Many expats arrive full of good intentions and plan to tackle the complex Dutch language as soon as possible. Some, already familiar with German, believe that it cannot be that hard to master. However, Dutch is a notoriously difficult language to learn, a fact compounded by the Dutch insistence on answering your first faltering sentences in Dutch with English! This is of course well intended, but can put some foreigners off for good. Many quickly decide that they can just as easily get by with English and repeat the lazy mantra that it is too difficult to learn Dutch ‘when everyone speaks English so well’. This is actually a great shame, as learning the language is not only rewarding, but is essential for proper integration and to get a full appreciation of Dutch culture.


If you do plan to take up the challenge, there is plenty of help at hand. Most colleges and universities offer cost-effective study packages that you can fit in around your work commitments. And by studying ‘Nederlands als tweede taal’ (Dutch as a second language) you will meet plenty of other expats and gain an instant circle of new friends. You may also be ‘sent to the nuns’ by your employer - don’t worry this is not some kind of medieval punishment, but a crash course in Dutch at a renowned language school in Vught. Originally the courses were taught by nuns, but it is now run by a team of dedicated and exceptionally motivating teachers. Although expensive, many expats achieve remarkable results after just one or two weeks of intensive study here.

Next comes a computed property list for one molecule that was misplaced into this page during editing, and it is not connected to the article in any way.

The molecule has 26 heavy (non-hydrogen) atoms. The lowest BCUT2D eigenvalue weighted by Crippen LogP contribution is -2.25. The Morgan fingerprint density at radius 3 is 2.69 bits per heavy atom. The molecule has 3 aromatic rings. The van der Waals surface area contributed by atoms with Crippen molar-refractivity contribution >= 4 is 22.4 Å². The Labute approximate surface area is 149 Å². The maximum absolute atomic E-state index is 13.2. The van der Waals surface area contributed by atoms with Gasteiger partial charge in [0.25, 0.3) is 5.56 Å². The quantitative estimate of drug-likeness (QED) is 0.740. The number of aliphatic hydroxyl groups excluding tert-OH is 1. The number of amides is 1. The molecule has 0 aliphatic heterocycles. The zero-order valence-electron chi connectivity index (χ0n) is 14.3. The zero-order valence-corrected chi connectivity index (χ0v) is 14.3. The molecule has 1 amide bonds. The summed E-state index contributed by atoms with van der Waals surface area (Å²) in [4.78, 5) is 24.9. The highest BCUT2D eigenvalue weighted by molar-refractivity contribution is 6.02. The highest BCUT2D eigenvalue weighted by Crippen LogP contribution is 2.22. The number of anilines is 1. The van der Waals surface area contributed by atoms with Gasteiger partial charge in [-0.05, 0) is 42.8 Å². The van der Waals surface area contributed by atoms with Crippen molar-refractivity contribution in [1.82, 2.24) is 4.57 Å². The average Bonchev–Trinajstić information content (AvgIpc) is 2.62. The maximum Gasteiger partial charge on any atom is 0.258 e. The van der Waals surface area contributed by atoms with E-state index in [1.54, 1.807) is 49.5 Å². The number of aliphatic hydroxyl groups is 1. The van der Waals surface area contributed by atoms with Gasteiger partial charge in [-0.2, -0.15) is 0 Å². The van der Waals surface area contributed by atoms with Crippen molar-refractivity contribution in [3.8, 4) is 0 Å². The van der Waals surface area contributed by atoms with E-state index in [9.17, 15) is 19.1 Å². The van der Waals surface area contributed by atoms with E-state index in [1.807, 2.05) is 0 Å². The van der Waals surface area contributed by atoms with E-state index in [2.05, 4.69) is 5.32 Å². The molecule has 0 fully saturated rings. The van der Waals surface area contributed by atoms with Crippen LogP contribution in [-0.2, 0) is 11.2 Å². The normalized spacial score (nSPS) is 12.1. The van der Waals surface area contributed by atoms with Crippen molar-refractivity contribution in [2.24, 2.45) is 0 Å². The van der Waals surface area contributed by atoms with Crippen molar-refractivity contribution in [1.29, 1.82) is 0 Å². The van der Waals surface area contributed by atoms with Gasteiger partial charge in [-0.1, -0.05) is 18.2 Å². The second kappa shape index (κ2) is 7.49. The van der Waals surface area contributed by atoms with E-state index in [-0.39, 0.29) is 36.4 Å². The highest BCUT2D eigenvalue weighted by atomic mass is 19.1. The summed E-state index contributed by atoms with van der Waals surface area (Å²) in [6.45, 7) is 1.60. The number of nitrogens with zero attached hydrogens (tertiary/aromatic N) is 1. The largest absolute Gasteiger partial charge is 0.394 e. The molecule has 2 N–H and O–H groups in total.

Work


Often, expats moving to the Netherlands already have a job with a Dutch or international employer lined up – this makes the practicalities a lot easier, as the Human Resources department will often take care of all your immigration requirements and help you obtain the obligatory SOFI number (a social security number) and may even assist in finding suitable accommodation.


If you are going it alone you may struggle with the somewhat bureaucratic ‘gemeente’ (council offices) and the ‘belastingdienst’ (tax authorities), however, there are plenty of expat forums that offer help and support. Finding a job is somewhat easier with an abundance of international job agencies that specialise in foreign language roles.


Expats tend to work for international companies, but even if they work for a Dutch organisation, English is often used for business communication. However, if you work for a Dutch company, where your colleagues are all Dutch, office banter will almost certainly be in Dutch! Although this may seem intimidating at first, it is a perfect opportunity to practice your Dutch and meet real Dutch people. Your new Dutch colleagues might welcome you to the team with an after hours ‘borreltje’, where you will be treated to beer, wine and perhaps even a ‘jenever’ (Dutch gin). There will probably be a selection of ‘borrel hapjes’ (typical Dutch snacks) including the ubiquitous ‘bitterballen’ (meat croquettes) and ‘vlammetjes’ (spicy spring rolls) that you will grow to love. The Dutch don’t tend to linger long after work though, so don’t be offended when they all rush off at 6.00pm – the ‘borreltje’ is just intended as a gentle ice-breaker to make you feel at home.